As seizures vary widely, the best way to support someone with epilepsy is to ask them about it. However, there are some general rules to follow; never obstruct someone during a seizure or put anything in their mouth; look around the area and make sure there is nothing hazardous in close range; check the time, if the seizure doesn’t stop in 5 minutes then call an ambulance.

For more information on how to help people during a seizure, check out the guidelines on first aid from the Epilepsy Society’s (Buckinghamshire, UK) website.


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Drug discovery for epilepsy

It is predicted that 70% of individuals diagnosed with epilepsy could live seizure-free – if diagnosed and treated properly. However, given the vast number of anti-epileptic drugs (AEDs) available, finding the right drug for the individual remains an issue and often people remain unable to control their seizures.

Despite the increasing number of AEDs being discovered, a study from 2018 found that one third of patients continue to have seizures despite AED treatment. “Despite the availability of more than a dozen new medications in the past two decades, the overall outcome of people with new-onset epilepsy has not changed fundamentally,” commented study coauthor Patrick Kwan (University of Melbourne).

The study found that, when seizures are not controlled by the first medication tried, the chance of success with each successive drug decreases in likelihood. By the time an individual is trying their third AED, there is a 4% likelihood of complete seizure control. At the fourth AED this decreases to 1%.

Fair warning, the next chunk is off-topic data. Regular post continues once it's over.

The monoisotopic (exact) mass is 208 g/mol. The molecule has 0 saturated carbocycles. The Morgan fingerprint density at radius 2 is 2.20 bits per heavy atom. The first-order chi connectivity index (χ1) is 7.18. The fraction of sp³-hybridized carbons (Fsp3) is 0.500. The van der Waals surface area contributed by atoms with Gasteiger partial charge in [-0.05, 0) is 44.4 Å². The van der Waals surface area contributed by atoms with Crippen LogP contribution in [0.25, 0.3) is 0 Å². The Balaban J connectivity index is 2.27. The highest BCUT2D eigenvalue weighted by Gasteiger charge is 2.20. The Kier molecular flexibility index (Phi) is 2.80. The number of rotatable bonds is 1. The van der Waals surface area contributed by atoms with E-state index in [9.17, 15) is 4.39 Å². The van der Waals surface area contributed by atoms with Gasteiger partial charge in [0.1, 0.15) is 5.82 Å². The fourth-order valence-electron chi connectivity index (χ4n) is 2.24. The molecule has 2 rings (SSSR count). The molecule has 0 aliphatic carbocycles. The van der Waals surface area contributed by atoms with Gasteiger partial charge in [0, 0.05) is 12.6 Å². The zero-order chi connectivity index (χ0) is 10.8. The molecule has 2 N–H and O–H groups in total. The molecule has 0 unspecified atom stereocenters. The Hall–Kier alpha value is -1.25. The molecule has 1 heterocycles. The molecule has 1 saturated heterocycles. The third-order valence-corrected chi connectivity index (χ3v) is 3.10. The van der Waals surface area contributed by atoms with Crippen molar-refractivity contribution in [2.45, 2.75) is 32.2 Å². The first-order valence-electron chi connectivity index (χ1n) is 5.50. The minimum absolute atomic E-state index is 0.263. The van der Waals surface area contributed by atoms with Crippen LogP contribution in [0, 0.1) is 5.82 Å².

Historically, focus has been on the neurons as propagators for epilepsy and, therefore, treatments have been targeted as such. In the past few years, sensing the stalemate in neuron-targeted drug treatments, research has turned towards glial cells as potential alternatives.

Most notably, a study from the Picower Institute at MIT (MA, USA) highlighted the role of glial cells in controlling neural excitability and regulating the balance of ions needed to prevent epileptic seizure activity in the brain. During investigations into the fruit fly zydeco model of epilepsy, the team identified how the delicate ion balance in the brain, necessary for regular neuronal function, could be disrupted by mutations in the glial cells.